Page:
The cats are my favorite, because my best friend hates them. Ha! Okay, let me explain: I was always convinced they were fun and creepy and different, even if they were pretty ridiculous, and she was like, “No, girl, just no,” but I kept them anyway. And I trust her opinion more than anyone’s in the world, but I kept them in anyway. And then not only did the book get published, but those creepy cats made it all the way to the cover! So that will be forever entertaining to me.
Your steampunk world is full of magic and science. Did you do any research while writing The Wingsnatchers? If so, what did you learn?
I did quite a bit of research! And then a lot of it got chucked out the window in service of the story, because magic is cool and I wanted to let magic be cool. Carmer would most definitely not approve. My major areas of research were the history of electric light and Victorian era stage magic and magicians. I obviously wasn’t concerned with writing a true historical fantasy, but I did try to play off the general “look and feel” and some of the driving social anxieties of the time.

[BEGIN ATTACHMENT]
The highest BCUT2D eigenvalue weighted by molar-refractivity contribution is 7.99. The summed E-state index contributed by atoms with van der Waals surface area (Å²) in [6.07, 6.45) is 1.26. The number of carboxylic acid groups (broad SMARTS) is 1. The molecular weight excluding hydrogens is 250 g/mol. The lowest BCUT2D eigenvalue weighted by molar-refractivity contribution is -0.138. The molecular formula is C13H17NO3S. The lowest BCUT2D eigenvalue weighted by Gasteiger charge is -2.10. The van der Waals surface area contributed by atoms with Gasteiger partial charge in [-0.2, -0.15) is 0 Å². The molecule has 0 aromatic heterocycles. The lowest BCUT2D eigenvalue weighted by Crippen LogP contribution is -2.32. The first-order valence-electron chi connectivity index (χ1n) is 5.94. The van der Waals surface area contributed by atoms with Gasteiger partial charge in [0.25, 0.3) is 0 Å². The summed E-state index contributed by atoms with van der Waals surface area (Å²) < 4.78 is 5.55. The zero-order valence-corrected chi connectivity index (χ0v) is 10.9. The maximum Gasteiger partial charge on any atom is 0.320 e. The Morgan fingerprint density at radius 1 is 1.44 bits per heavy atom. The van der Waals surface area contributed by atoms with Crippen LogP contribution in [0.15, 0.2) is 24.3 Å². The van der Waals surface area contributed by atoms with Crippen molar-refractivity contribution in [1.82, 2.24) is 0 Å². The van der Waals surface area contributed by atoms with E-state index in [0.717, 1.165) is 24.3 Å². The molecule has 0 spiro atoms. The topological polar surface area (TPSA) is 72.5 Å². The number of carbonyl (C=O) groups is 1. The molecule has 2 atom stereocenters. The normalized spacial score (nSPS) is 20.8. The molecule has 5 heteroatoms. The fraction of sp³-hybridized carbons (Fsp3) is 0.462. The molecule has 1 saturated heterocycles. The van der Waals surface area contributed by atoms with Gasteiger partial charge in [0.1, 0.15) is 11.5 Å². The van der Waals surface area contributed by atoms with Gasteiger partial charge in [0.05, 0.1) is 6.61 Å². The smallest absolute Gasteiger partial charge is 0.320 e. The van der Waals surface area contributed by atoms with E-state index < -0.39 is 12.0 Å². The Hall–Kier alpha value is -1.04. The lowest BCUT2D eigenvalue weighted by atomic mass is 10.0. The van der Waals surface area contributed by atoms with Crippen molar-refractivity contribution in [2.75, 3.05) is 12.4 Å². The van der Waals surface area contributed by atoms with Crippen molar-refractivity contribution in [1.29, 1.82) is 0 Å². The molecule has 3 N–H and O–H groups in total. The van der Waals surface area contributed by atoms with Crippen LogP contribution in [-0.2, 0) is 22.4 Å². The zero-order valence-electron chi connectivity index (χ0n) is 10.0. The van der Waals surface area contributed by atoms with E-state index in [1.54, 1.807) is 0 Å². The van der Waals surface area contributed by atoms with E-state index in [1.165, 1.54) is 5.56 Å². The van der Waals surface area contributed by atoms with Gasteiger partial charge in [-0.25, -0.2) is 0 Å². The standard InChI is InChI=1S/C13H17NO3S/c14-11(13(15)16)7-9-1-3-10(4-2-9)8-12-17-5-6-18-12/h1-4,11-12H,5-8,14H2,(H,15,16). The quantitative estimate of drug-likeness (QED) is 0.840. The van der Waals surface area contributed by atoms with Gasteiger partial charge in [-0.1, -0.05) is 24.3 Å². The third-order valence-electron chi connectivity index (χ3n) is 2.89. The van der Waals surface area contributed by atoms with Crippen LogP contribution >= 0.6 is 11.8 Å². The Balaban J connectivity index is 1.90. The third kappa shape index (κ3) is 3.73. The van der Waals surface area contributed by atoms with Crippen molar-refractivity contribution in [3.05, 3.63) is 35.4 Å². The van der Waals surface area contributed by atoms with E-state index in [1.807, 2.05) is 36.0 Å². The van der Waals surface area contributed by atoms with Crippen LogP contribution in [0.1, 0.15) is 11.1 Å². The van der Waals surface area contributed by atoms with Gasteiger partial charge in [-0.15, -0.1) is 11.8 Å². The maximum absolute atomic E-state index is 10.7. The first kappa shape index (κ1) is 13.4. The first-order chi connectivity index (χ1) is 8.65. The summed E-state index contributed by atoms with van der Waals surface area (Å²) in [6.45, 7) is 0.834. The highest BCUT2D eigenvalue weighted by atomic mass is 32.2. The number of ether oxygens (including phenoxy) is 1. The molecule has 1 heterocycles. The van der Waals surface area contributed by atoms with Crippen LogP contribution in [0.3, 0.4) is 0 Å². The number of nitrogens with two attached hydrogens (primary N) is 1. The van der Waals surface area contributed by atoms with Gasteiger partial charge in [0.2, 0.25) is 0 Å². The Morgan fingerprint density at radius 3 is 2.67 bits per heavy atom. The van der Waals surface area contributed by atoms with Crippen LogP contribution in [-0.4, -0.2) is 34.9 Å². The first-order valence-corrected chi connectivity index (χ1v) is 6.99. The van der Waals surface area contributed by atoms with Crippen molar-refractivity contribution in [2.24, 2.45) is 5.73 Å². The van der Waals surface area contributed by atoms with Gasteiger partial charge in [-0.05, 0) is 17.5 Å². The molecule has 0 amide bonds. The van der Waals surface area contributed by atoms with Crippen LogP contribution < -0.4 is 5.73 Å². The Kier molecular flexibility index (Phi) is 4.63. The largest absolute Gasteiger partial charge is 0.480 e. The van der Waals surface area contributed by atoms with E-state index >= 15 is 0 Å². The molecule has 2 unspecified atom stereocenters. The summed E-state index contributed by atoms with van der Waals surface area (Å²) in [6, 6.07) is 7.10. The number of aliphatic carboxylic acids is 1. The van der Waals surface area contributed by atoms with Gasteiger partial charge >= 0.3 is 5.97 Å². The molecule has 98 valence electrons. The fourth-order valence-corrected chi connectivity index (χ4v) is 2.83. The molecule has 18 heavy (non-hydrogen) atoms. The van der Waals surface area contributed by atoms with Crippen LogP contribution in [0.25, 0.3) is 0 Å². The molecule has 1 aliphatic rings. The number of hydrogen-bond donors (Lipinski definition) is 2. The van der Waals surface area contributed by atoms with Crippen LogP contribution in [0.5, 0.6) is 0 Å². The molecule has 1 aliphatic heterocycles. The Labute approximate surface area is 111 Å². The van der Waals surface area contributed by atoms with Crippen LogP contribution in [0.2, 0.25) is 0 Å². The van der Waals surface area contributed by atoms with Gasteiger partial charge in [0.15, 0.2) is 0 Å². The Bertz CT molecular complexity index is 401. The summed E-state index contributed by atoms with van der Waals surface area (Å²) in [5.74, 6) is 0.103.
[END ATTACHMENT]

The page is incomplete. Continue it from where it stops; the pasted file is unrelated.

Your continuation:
The Wingsnatchers is Book One in the Carmer and Grit series. Can you give us any hints about what’s coming next and do you have any book recommendations for fans while we wait impatiently for the book two?
Well, I joked in my debut author group the other day that I was torn between two titles for book two: “Youths Flying Airships and Making Questionable Decisions” or “Everyone is a Little Bit Traumatized From the Events of Book One.” Does that count as a hint?
If you haven’t read it already, I highly recommend the wonderful The Girl Who Drank the Moon by Kelly Barnhill, which just won the Newbery Medal. It is the perfect blend of magical and honest and complex-but-not-cynical.
Sarah Jean Horwitz is the author of the middle grade fantasy novel CARMER AND GRIT, BOOK ONE: THE WINGSNATCHERS and a member of the Boston Teen Author Festival organizing team. She loves storytelling in all its forms and holds a B.A. in Visual & Media Arts with a concentration in screenwriting from Emerson College. You can find her reading, writing, and occasionally dancing around like a loon throughout the Boston, MA area.
You can reach Sarah through her website or at one of these social media links:
Sarah is giving away one Advanced Reader Copy of The Wingsnatchers: Carmer and Grit Book One (US entries only, please).
Patricia Bailey is the author of the middle-grade historical novel The Tragically True Adventures of Kit Donovan (April 2017). She blogs here and at her website patriciabaileyauthorcom.